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post #7 of 43 Old 03-23-2013, 09:32 AM
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Is that the only server that works with those cameras?
Why only Idiot Exploiter? That would never fly with me.
What's the deal with sub stream?
I assume power is by POE?

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post #8 of 43 Old 03-23-2013, 11:31 AM
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Originally Posted by videobruce View Post

Is that the only server that works with those cameras?
I'm not sure what you mean. Are you referring to the FTP server software I'm running on my PC?
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Why only Idiot Exploiter? That would never fly with me.
Because it uses ActiveX browser. It's not the end of the world. After you configure them you don't need the browser, though you can view the video from the camera in real time through the browser. Of course you can also view the stream directly outside a browser if you have an application that can connect directly to the camera like VLC.
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What's the deal with sub stream?
More flexibility. You can stream a lower bitrate feed over the internet, or you can do 24/7 recording of the substream and only record the higher res feed on motion events.
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I assume power is by POE?
Yes, ~4W during the day and 8W at night.
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post #9 of 43 Old 03-23-2013, 08:16 PM
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Are you referring to the FTP server software I'm running on my PC?
Yes.
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You can stream a lower bitrate feed over the internet, or you can do 24/7 recording of the substream and only record the higher res feed on motion events.
Two streams of the same thing? Sounds as more of a waste of bandwidth similar to what some TV stations do with their sub carrier; duplicate their main channel for older 4x3 sets.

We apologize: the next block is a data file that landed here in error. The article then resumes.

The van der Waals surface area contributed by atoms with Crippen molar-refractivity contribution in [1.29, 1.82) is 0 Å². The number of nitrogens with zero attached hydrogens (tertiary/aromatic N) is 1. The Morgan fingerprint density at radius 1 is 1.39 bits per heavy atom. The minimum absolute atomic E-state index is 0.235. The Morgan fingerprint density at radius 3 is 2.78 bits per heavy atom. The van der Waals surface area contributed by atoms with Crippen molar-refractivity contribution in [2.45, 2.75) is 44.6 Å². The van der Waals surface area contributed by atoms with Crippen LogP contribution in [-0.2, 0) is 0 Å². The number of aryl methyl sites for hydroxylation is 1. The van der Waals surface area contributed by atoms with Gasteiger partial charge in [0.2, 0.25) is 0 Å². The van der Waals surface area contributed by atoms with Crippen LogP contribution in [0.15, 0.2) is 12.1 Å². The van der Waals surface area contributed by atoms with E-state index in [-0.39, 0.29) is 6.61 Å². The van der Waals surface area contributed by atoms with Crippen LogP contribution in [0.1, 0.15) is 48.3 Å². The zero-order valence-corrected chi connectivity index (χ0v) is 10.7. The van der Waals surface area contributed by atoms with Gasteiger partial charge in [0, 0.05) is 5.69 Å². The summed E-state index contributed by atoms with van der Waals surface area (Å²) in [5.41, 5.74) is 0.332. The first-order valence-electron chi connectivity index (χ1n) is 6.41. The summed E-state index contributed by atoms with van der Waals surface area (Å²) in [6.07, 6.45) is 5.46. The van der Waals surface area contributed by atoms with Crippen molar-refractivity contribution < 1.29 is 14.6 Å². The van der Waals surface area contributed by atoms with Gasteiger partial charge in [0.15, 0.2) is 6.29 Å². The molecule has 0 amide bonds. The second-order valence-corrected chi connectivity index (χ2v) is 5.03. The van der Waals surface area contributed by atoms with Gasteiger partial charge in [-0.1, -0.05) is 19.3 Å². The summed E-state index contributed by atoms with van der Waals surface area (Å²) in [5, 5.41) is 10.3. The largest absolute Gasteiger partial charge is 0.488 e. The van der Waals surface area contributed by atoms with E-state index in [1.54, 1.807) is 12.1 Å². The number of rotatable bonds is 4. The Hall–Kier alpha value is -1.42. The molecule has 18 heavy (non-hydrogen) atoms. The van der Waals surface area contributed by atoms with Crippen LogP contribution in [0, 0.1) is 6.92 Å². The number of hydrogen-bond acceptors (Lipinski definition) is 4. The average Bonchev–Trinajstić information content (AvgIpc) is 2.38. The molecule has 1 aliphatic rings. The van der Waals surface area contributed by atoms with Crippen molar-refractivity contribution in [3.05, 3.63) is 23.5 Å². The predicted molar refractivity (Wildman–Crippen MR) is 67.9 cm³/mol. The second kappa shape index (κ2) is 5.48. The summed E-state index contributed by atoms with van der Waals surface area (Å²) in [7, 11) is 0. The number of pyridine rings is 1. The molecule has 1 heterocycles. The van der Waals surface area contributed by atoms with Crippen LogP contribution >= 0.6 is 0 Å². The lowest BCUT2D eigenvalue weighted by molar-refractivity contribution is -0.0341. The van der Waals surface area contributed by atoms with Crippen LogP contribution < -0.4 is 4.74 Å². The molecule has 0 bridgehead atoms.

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post #10 of 43 Old 03-24-2013, 07:16 AM - Thread Starter
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Quote:
Originally Posted by videobruce View Post

Two streams of the same thing? Sounds as more of a waste of bandwidth similar to what some TV stations do with their sub carrier; duplicate their main channel for older 4x3 sets.
The hi-def stream is 2048x1536 at 8192Kb/S whereas his "sub stream" is a lower rez stream is 704x480 at 1289Kb/S which is much easier to stream over the internet- especially to a wireless device on the other end.

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post #11 of 43 Old 03-24-2013, 07:27 AM - Thread Starter
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Originally Posted by Stereodude View Post

I have a computer, call it a "server", that's was already on all the time that's now running a FileZilla FTP server that the cameras save footage too. I intended to try out some PVR software, but the FTP solution has worked pretty well so I haven't bothered yet. There is no NVR (Network Video Recorder) or capture card. The cameras detect motion and save their footage to the FTP server via TCP/IP.
Thanks for the explanation.
For a business, we would still need some sort of PVR or (PVR software on a PC) with a industry standard control panel that displays all the cameras on one screen and the ability to isolate one screen and time-search, pause/FF/RW, etc, files then archive them to .h264/avi files.

One question- how do you handle file over writing/aging as your hard drive fills? Regular PVR SW simply deletes the oldest files when it needs more room for new files.... it's completely automated and built in to the PRV SW.

Thanks... Rob

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post #12 of 43 Old 03-24-2013, 09:15 AM
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Originally Posted by replayrob View Post

Thanks for the explanation.
For a business, we would still need some sort of PVR or (PVR software on a PC) with a industry standard control panel that displays all the cameras on one screen and the ability to isolate one screen and time-search, pause/FF/RW, etc, files then archive them to .h264/avi files.